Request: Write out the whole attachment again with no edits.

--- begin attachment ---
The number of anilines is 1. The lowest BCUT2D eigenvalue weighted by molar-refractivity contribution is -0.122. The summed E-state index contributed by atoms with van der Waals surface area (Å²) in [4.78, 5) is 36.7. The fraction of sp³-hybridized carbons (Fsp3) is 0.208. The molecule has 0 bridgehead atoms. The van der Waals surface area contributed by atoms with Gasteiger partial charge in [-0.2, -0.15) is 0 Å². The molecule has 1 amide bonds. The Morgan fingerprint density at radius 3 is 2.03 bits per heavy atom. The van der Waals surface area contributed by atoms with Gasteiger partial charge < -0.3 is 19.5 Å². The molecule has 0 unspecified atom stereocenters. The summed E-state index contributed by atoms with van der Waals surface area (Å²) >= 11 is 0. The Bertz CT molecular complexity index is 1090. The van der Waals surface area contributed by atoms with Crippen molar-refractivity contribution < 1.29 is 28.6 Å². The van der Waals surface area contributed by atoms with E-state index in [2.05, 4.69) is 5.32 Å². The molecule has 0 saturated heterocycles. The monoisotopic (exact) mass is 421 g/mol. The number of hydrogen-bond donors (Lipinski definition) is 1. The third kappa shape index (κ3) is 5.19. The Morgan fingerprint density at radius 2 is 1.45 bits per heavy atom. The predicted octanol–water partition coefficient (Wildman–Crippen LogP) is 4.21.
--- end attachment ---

The number of anilines is 1. The lowest BCUT2D eigenvalue weighted by molar-refractivity contribution is -0.122. The summed E-state index contributed by atoms with van der Waals surface area (Å²) in [4.78, 5) is 36.7. The fraction of sp³-hybridized carbons (Fsp3) is 0.208. The molecule has 0 bridgehead atoms. The van der Waals surface area contributed by atoms with Gasteiger partial charge in [-0.2, -0.15) is 0 Å². The molecule has 1 amide bonds. The Morgan fingerprint density at radius 3 is 2.03 bits per heavy atom. The van der Waals surface area contributed by atoms with Gasteiger partial charge < -0.3 is 19.5 Å². The molecule has 0 unspecified atom stereocenters. The summed E-state index contributed by atoms with van der Waals surface area (Å²) >= 11 is 0. The Bertz CT molecular complexity index is 1090. The van der Waals surface area contributed by atoms with Crippen molar-refractivity contribution < 1.29 is 28.6 Å². The van der Waals surface area contributed by atoms with E-state index in [2.05, 4.69) is 5.32 Å². The molecule has 0 saturated heterocycles. The monoisotopic (exact) mass is 421 g/mol. The number of hydrogen-bond donors (Lipinski definition) is 1. The third kappa shape index (κ3) is 5.19. The Morgan fingerprint density at radius 2 is 1.45 bits per heavy atom. The predicted octanol–water partition coefficient (Wildman–Crippen LogP) is 4.21.